Category Archives: Testing Infrastructure

Sea Trials of a Wave Energy Converter in Strangford Lough, Northern Ireland


Vladimir Krivtsov, Ian Bryden, Brian Linfoot, and Robin Wallace – Journal of Shipping and Ocean Engineering, 2013

Abstract

This paper describes a campaign of WEC (wave energy converter) testing and presents a selection of the results related to the measured motions and mooring tensions. A 1:20 physical model has been successfully deployed using a three point mooring installed at sea (Strangford Lough, NI) in 10 m depth. Continue reading

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Power converter and control system developed in the Ocean Sentinel instrumentation buoy for testing wave energy converters


Lettenmaier, T., Amon, E., and von Jouanne, A. – 2013 IEEE Energy Conversion Congress and Exposition (ECCE), September 2013

Abstract

The Ocean Sentinel instrumentation buoy was developed for the non-grid-connected testing of wave energy converters (WECs). This surface buoy provides power analysis and data acquisition, environmental monitoring, as well as an active converter interface to control WEC-generated power dissipation in an onboard electrical load. The first deployment of the Ocean Sentinel was in the summer of 2012 for the testing of a half-scale WEC over a six-week period. This paper presents the Ocean Sentinel instrumentation buoy power converter and control system designed to enable the ocean testing of a wide range of WEC technologies with various power outputs and generator configurations.

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Wave prediction and its implementation on control systems of Wave Energy Converters


Peter Kracht, Boris Fischer, Sebastian Perez-Becker, and Jean-Baptiste Richard – MARINET Technical Report, 2013

Abstract

Many advanced control schemes have been proposed for wave energy converters (WEC), which offer the chance of significantly increasing the energy yield. Assessing the available literature so far most of these control schemes have only been investigated by simulations. These simulations are often based on assumptions such as that linear wave theory is applicable, that perfect models for the WEC/PTOs etc. are available or that an ideal prediction of the wave excitation force some distance in the future is available. Continue reading

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Dynamics of a Floating Platform Mounting a Hydrokinetic Turbine


Tobias Dewhurst, M. Robinson Swift, Martin Wosnik, Kenneth Baldwin, Judson DeCew, and Matthew Rowell – Marine Technology Society Journal, August 2013

Abstract

A two-dimensional mathematical model was developed to predict the dynamic response of a moored, floating platform mounting a tidal turbine in current and waves. The model calculates heave, pitch, and surge response to collinear waves and current. Waves may be single frequency or a random sea with a specified spectrum. The mooring consists of a fixed anchor, heavy chain (forming a catenary), a lightweight elastic line, and a mooring ball tethered to the platform. The equations of motion and mooring equations are solved using a marching solution approach implemented using MATLAB. The model was applied to a 10.7-m twin-hulled platform used to deploy a 0.86-m shrouded, in-line horizontal axis turbine. Added mass and damping coefficients were obtained empirically using a 1/9 scale physical model in tank experiments. Full-scale tests were used to specify drag coefficients for the turbine and platform. The computer model was then used to calculate full-scale mooring loads, turbine forces, and platform motion in preparation for a full-scale test of the tidal turbine in Muskeget Channel, Massachusetts, which runs north-south between Martha’s Vineyard and Nantucket Island. During the field experiments, wave, current, and platform motion were recorded. The field measurements were used to compute response amplitude operators (RAOs), essentially normalized amplitudes or frequency responses for heave, pitch, and surge. The measured RAOs were compared with those calculated using the model. The very good agreement indicates that the model can serve as a useful design tool for larger test and commercial platforms.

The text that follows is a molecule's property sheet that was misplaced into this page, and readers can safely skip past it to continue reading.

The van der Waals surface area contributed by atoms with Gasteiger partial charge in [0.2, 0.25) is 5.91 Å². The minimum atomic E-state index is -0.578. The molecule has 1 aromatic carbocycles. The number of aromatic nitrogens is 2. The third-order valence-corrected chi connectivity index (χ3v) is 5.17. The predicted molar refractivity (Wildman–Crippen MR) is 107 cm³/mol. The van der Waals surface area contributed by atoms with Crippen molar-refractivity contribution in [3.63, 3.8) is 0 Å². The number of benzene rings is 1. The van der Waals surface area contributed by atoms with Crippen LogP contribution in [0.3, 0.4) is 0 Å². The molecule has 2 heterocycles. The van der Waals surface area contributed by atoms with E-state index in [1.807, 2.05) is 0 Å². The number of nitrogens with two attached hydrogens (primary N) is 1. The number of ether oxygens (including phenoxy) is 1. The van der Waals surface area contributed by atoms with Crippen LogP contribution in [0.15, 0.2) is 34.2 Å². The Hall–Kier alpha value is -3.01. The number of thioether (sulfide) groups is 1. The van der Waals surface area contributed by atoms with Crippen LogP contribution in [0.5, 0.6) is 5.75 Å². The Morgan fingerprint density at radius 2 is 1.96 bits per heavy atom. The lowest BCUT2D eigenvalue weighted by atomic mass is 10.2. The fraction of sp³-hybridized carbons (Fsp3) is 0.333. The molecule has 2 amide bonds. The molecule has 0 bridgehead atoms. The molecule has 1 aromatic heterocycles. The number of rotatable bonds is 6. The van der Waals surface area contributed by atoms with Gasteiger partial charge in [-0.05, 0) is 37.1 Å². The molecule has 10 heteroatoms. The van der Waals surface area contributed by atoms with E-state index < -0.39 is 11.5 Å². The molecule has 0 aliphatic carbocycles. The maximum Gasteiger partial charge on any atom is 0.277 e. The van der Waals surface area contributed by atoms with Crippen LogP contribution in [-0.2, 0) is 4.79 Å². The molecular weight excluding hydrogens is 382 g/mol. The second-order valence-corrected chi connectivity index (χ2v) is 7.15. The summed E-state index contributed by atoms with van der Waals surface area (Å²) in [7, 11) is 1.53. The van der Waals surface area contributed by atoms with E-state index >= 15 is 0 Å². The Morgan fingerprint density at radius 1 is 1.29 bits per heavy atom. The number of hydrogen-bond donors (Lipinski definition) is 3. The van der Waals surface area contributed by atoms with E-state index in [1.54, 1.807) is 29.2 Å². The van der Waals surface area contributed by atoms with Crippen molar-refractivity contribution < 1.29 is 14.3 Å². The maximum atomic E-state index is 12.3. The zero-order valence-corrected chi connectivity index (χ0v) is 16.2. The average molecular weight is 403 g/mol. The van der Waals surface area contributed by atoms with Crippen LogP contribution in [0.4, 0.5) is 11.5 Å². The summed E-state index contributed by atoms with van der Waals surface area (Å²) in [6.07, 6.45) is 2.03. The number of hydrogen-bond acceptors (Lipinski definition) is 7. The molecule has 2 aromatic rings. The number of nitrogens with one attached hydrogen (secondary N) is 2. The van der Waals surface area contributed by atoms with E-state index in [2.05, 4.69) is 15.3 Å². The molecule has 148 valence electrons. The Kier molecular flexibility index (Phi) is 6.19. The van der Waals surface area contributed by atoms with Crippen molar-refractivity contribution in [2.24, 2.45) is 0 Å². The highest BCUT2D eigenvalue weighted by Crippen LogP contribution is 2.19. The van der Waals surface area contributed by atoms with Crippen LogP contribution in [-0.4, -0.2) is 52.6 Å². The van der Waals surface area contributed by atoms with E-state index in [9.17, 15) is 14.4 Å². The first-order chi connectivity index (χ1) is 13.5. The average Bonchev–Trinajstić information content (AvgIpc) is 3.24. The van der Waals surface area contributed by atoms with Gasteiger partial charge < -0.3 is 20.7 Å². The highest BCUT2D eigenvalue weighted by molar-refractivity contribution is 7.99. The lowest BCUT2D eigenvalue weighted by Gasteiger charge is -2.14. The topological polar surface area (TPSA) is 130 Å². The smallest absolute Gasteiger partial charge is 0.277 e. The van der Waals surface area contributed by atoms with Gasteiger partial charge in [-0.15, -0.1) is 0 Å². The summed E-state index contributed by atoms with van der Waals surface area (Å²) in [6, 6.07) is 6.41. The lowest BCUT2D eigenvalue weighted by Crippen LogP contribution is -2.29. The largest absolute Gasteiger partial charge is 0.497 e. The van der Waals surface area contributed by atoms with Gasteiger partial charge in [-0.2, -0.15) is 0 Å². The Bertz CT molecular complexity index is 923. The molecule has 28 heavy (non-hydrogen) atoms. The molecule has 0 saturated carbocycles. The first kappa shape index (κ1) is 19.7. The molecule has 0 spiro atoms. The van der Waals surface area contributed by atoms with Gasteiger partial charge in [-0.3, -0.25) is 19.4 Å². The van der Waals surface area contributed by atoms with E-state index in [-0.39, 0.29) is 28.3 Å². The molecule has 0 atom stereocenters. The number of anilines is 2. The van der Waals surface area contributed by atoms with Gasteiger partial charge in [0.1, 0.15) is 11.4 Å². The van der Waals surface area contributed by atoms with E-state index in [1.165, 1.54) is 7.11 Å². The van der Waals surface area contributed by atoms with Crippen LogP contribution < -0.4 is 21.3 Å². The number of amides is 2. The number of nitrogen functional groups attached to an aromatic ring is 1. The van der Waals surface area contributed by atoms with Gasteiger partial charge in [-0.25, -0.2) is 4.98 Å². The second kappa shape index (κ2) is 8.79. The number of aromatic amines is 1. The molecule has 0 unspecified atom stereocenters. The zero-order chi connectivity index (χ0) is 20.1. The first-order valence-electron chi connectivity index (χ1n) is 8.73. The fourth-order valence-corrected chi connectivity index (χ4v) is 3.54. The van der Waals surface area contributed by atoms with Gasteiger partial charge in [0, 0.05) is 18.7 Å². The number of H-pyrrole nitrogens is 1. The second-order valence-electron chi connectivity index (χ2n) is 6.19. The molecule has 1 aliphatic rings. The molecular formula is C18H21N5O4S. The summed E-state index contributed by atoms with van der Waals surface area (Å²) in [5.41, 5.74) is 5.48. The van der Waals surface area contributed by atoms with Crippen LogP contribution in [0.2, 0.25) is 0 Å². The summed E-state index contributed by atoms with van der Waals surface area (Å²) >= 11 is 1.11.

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Testing the WET-NZ Wave Energy Converter Using the Ocean Sentinel Instrumentation Buoy


Terry Lettenmaier, Annette von Jouanne, Ean Amon, Sean Moran, Alister Gardiner – Marine Technology Society Journal, August 2013

Abstract

This paper describes ocean testing of the half-scale Wave Energy Technology-New Zealand (WET-NZ) prototype wave energy converter (WEC) using the Ocean Sentinel instrumentation buoy during a 6-week deployment period in August-October 2012. These tests were conducted by the Northwest National Marine Renewable Energy Center (NNMREC) at its Pacific Ocean test site off the coast of Newport, Oregon. The WET-NZ is the product of a research consortium between Callaghan Innovation, a New Zealand Crown Entity, and Power Projects Limited (PPL), a Wellington, New Zealand private company. The Oregon deployment was project managed by Northwest Energy Innovations (NWEI), a Portland, OR firm. NNMREC is a Department of Energy sponsored partnership between Oregon State University (OSU), the University of Washington (UW), and the National Renewable Energy Laboratory (NREL). The Ocean Sentinel instrumentation buoy is a 6-m surface buoy, developed in 2012, that provides a stand-alone electrical load, WEC generator control, and data collection for WECs being tested. The Ocean Sentinel was deployed and operated for the first time during the 2012 WET-NZ tests. During these tests, the operation of the WET-NZ was demonstrated and its performance was characterized, while also proving successful deployment and operation of the Ocean Sentinel.

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Experimental Evaluation of a Mixer-Ejector Marine Hydrokinetic Turbine at Two Open-Water Tidal Energy Test Sites in NH and MA


Matthew Rowell, Martin Wosnik, Jason Barnes, and Jeffrey P. King – Marine Technology Society Journal, August 2013

Abstract